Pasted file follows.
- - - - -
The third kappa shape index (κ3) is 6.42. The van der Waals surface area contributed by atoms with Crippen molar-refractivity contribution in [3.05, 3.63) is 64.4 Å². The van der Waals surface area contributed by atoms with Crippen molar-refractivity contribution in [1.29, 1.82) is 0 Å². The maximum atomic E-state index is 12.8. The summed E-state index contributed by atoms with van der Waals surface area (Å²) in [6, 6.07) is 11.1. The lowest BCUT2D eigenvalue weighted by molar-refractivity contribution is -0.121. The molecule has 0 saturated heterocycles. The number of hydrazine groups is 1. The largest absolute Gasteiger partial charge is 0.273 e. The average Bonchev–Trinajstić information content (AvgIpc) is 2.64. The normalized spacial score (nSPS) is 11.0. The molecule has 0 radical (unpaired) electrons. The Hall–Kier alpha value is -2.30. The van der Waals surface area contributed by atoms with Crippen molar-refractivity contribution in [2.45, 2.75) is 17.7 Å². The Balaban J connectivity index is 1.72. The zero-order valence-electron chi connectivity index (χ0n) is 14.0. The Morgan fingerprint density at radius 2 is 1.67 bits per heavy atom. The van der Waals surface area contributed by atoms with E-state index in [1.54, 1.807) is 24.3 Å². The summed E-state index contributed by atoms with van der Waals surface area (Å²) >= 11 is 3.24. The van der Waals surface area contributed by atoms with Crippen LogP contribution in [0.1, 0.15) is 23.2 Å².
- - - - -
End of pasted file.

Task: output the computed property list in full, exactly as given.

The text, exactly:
The third kappa shape index (κ3) is 6.42. The van der Waals surface area contributed by atoms with Crippen molar-refractivity contribution in [3.05, 3.63) is 64.4 Å². The van der Waals surface area contributed by atoms with Crippen molar-refractivity contribution in [1.29, 1.82) is 0 Å². The maximum atomic E-state index is 12.8. The summed E-state index contributed by atoms with van der Waals surface area (Å²) in [6, 6.07) is 11.1. The lowest BCUT2D eigenvalue weighted by molar-refractivity contribution is -0.121. The molecule has 0 saturated heterocycles. The number of hydrazine groups is 1. The largest absolute Gasteiger partial charge is 0.273 e. The average Bonchev–Trinajstić information content (AvgIpc) is 2.64. The normalized spacial score (nSPS) is 11.0. The molecule has 0 radical (unpaired) electrons. The Hall–Kier alpha value is -2.30. The van der Waals surface area contributed by atoms with Crippen molar-refractivity contribution in [2.45, 2.75) is 17.7 Å². The Balaban J connectivity index is 1.72. The zero-order valence-electron chi connectivity index (χ0n) is 14.0. The Morgan fingerprint density at radius 2 is 1.67 bits per heavy atom. The van der Waals surface area contributed by atoms with E-state index in [1.54, 1.807) is 24.3 Å². The summed E-state index contributed by atoms with van der Waals surface area (Å²) >= 11 is 3.24. The van der Waals surface area contributed by atoms with Crippen LogP contribution in [0.1, 0.15) is 23.2 Å².